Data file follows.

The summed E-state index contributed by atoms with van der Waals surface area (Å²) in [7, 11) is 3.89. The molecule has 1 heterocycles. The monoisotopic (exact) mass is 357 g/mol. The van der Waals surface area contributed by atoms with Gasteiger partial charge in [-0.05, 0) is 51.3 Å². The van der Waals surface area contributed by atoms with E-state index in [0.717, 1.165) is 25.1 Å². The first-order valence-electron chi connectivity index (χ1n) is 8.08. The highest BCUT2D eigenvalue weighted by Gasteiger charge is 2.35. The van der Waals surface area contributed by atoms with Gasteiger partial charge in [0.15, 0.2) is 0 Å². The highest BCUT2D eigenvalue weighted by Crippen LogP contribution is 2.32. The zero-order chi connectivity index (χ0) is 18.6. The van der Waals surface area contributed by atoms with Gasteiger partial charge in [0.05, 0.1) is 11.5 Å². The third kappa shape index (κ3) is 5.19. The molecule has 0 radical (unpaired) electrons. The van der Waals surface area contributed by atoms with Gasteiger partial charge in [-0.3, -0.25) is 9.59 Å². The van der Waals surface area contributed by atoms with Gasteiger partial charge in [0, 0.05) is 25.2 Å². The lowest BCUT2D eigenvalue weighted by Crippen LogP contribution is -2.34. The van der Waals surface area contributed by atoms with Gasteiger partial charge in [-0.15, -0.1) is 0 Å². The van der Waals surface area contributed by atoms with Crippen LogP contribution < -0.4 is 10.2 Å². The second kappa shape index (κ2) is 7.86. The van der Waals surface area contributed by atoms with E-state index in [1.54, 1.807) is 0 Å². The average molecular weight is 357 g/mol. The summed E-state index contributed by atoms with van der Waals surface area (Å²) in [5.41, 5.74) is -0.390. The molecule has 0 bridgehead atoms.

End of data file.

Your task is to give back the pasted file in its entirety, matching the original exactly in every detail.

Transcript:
The summed E-state index contributed by atoms with van der Waals surface area (Å²) in [7, 11) is 3.89. The molecule has 1 heterocycles. The monoisotopic (exact) mass is 357 g/mol. The van der Waals surface area contributed by atoms with Gasteiger partial charge in [-0.05, 0) is 51.3 Å². The van der Waals surface area contributed by atoms with E-state index in [0.717, 1.165) is 25.1 Å². The first-order valence-electron chi connectivity index (χ1n) is 8.08. The highest BCUT2D eigenvalue weighted by Gasteiger charge is 2.35. The van der Waals surface area contributed by atoms with Gasteiger partial charge in [0.15, 0.2) is 0 Å². The highest BCUT2D eigenvalue weighted by Crippen LogP contribution is 2.32. The zero-order chi connectivity index (χ0) is 18.6. The van der Waals surface area contributed by atoms with Gasteiger partial charge in [0.05, 0.1) is 11.5 Å². The third kappa shape index (κ3) is 5.19. The molecule has 0 radical (unpaired) electrons. The van der Waals surface area contributed by atoms with Gasteiger partial charge in [-0.3, -0.25) is 9.59 Å². The van der Waals surface area contributed by atoms with Gasteiger partial charge in [0, 0.05) is 25.2 Å². The lowest BCUT2D eigenvalue weighted by Crippen LogP contribution is -2.34. The van der Waals surface area contributed by atoms with Gasteiger partial charge in [-0.15, -0.1) is 0 Å². The van der Waals surface area contributed by atoms with Crippen LogP contribution < -0.4 is 10.2 Å². The second kappa shape index (κ2) is 7.86. The van der Waals surface area contributed by atoms with E-state index in [1.54, 1.807) is 0 Å². The average molecular weight is 357 g/mol. The summed E-state index contributed by atoms with van der Waals surface area (Å²) in [5.41, 5.74) is -0.390. The molecule has 0 bridgehead atoms.